When do you have motion in two dimensions? If you neglect the fact that soccer players jump once in a while, you could simplify the description of their motion during a mach by limiting the analysis to only two dimensions. Another example that allows you to identified the motion as a two dimensional motion is the walking of a person in a flat city (without going to other floors of buildings). Even when the previous simplification seem to be drastic, still those motions will be hard to put in an exact mathematical form. The following descriptions can be applied to motions in two dimensions; while, in addition, the mathematical formulations can be easily extended to more than two dimensions.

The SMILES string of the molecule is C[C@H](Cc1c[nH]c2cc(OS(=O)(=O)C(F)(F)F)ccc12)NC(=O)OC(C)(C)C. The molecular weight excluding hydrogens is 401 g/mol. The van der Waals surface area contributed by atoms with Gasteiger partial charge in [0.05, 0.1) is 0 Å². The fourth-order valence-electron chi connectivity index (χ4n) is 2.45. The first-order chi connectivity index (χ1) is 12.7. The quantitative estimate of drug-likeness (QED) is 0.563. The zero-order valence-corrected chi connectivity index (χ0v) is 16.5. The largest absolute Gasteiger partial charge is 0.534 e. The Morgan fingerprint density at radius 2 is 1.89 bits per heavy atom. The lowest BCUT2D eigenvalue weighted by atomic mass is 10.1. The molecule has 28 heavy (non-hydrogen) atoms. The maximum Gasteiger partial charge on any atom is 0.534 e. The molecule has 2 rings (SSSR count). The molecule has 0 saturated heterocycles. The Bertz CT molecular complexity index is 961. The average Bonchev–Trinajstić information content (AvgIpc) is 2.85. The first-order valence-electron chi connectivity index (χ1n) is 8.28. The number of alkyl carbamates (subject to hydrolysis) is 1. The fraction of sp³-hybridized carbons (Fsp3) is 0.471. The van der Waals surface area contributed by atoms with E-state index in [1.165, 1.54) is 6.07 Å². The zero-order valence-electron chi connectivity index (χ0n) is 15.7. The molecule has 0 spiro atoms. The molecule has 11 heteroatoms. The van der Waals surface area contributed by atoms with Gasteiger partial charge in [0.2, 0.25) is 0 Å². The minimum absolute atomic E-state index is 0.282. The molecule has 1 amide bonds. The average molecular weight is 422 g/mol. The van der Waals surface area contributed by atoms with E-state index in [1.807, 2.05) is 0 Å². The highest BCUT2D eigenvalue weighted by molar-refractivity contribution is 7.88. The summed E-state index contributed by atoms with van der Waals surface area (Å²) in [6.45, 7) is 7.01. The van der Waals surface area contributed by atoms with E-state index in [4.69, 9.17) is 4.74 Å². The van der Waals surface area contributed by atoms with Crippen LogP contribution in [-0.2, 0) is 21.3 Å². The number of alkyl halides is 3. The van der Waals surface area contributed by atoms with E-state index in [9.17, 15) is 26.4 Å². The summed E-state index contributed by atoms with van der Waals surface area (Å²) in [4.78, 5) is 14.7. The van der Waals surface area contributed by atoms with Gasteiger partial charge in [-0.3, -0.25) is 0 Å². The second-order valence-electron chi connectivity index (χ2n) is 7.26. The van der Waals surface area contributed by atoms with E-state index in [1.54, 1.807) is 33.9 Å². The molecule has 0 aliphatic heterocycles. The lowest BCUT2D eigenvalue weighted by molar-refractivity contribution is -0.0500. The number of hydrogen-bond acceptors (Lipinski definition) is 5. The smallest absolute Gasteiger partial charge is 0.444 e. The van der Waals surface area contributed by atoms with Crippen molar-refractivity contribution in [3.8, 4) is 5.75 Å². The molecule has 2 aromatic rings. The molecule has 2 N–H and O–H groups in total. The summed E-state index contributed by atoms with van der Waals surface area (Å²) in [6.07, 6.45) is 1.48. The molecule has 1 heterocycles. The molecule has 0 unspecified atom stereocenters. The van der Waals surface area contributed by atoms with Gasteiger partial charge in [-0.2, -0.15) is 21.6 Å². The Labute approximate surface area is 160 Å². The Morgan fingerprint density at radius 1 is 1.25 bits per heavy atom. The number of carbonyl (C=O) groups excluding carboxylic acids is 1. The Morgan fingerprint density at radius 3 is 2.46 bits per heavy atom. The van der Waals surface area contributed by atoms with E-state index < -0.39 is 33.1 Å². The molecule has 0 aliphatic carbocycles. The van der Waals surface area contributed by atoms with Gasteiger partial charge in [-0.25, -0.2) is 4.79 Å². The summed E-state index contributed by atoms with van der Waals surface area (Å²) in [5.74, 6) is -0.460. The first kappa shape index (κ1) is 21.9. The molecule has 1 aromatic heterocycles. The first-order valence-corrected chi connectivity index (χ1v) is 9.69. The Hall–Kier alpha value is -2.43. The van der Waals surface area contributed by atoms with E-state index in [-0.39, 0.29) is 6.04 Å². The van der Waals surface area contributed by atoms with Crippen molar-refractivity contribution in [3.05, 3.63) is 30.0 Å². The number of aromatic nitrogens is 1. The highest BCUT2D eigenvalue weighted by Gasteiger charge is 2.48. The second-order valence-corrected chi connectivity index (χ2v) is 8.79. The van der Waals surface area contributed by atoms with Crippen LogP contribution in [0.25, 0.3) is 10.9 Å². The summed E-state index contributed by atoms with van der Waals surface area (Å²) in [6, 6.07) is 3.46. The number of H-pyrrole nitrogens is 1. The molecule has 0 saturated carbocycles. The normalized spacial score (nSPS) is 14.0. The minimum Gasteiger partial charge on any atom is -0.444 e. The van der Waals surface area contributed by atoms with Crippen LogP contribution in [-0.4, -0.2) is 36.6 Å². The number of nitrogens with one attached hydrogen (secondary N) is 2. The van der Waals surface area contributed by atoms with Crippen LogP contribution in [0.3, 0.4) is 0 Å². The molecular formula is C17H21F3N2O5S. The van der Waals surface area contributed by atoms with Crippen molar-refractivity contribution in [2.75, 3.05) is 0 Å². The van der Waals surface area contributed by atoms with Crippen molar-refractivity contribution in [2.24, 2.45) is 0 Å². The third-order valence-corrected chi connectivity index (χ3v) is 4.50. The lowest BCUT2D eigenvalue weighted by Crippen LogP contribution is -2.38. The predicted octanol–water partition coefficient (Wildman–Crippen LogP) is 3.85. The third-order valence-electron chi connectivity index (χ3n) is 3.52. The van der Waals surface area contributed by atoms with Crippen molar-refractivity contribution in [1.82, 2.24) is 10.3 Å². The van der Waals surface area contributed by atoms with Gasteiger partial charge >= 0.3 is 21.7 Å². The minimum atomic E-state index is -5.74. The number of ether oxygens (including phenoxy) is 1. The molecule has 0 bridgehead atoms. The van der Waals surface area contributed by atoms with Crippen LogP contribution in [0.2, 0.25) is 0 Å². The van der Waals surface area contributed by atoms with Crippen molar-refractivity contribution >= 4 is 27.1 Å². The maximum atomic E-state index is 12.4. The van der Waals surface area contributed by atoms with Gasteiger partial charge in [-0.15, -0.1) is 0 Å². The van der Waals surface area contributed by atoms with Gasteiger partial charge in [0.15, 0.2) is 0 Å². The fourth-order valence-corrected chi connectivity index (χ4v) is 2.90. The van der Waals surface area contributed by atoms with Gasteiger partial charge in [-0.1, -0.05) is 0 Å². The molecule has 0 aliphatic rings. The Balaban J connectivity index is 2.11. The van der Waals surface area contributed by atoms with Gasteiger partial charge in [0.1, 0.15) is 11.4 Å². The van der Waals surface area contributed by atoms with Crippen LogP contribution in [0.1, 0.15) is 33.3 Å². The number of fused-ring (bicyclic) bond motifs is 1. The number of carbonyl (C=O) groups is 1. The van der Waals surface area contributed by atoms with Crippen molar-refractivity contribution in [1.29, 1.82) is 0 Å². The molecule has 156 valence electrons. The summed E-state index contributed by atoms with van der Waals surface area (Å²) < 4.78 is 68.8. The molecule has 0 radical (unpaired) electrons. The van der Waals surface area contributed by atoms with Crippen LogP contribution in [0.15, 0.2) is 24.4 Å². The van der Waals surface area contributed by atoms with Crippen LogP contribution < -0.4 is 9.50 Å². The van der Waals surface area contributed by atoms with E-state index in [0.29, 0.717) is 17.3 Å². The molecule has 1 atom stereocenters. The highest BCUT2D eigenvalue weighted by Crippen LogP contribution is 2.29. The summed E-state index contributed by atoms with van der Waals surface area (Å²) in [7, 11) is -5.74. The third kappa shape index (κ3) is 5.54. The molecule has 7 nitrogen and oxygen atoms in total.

In two dimensions the vector nature of the displacement, velocity, and acceleration become crucial. In this case, the displacement vector can be written as where and are the unit vectors along the horizontal and vertical axis. See Vectors. These two units vectors are fixed to the axis and do not depend on the time. However, the coordinate values x and y may be time dependent and, consequently, the displacement vector may be time depending.